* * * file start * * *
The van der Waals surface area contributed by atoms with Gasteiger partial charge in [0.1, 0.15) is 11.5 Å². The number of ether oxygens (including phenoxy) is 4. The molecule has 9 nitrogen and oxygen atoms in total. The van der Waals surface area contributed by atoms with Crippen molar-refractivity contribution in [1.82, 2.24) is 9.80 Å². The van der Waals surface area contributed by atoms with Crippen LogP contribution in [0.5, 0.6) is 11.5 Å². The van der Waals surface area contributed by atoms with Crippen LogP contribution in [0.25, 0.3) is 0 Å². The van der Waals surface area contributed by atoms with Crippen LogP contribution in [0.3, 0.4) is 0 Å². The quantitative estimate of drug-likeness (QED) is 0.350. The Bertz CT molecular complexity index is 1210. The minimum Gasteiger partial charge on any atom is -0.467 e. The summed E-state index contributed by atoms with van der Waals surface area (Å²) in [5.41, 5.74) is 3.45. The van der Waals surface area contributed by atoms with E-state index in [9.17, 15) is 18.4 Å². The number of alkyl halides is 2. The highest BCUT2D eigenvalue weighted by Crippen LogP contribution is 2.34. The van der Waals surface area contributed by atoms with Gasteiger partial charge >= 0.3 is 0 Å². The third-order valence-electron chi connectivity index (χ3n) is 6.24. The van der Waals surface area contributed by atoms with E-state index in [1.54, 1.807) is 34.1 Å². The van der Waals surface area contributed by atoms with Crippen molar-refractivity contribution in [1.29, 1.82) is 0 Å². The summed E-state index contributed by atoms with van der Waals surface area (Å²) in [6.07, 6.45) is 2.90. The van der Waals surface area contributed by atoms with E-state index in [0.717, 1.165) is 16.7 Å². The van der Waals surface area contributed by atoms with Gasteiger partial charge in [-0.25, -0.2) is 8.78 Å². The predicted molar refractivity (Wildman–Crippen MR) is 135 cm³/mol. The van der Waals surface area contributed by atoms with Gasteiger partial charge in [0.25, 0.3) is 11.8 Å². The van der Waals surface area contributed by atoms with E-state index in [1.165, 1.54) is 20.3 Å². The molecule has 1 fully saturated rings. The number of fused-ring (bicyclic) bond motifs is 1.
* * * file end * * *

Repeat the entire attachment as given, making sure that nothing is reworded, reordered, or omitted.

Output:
The van der Waals surface area contributed by atoms with Gasteiger partial charge in [0.1, 0.15) is 11.5 Å². The number of ether oxygens (including phenoxy) is 4. The molecule has 9 nitrogen and oxygen atoms in total. The van der Waals surface area contributed by atoms with Crippen molar-refractivity contribution in [1.82, 2.24) is 9.80 Å². The van der Waals surface area contributed by atoms with Crippen LogP contribution in [0.5, 0.6) is 11.5 Å². The van der Waals surface area contributed by atoms with Crippen LogP contribution in [0.25, 0.3) is 0 Å². The van der Waals surface area contributed by atoms with Crippen LogP contribution in [0.3, 0.4) is 0 Å². The quantitative estimate of drug-likeness (QED) is 0.350. The Bertz CT molecular complexity index is 1210. The minimum Gasteiger partial charge on any atom is -0.467 e. The summed E-state index contributed by atoms with van der Waals surface area (Å²) in [5.41, 5.74) is 3.45. The van der Waals surface area contributed by atoms with E-state index in [9.17, 15) is 18.4 Å². The number of alkyl halides is 2. The highest BCUT2D eigenvalue weighted by Crippen LogP contribution is 2.34. The van der Waals surface area contributed by atoms with Gasteiger partial charge >= 0.3 is 0 Å². The third-order valence-electron chi connectivity index (χ3n) is 6.24. The van der Waals surface area contributed by atoms with E-state index in [1.54, 1.807) is 34.1 Å². The van der Waals surface area contributed by atoms with Crippen molar-refractivity contribution in [1.29, 1.82) is 0 Å². The summed E-state index contributed by atoms with van der Waals surface area (Å²) in [6.07, 6.45) is 2.90. The van der Waals surface area contributed by atoms with E-state index in [0.717, 1.165) is 16.7 Å². The van der Waals surface area contributed by atoms with Gasteiger partial charge in [-0.25, -0.2) is 8.78 Å². The predicted molar refractivity (Wildman–Crippen MR) is 135 cm³/mol. The van der Waals surface area contributed by atoms with Gasteiger partial charge in [0.25, 0.3) is 11.8 Å². The van der Waals surface area contributed by atoms with E-state index in [1.165, 1.54) is 20.3 Å². The molecule has 1 fully saturated rings. The number of fused-ring (bicyclic) bond motifs is 1.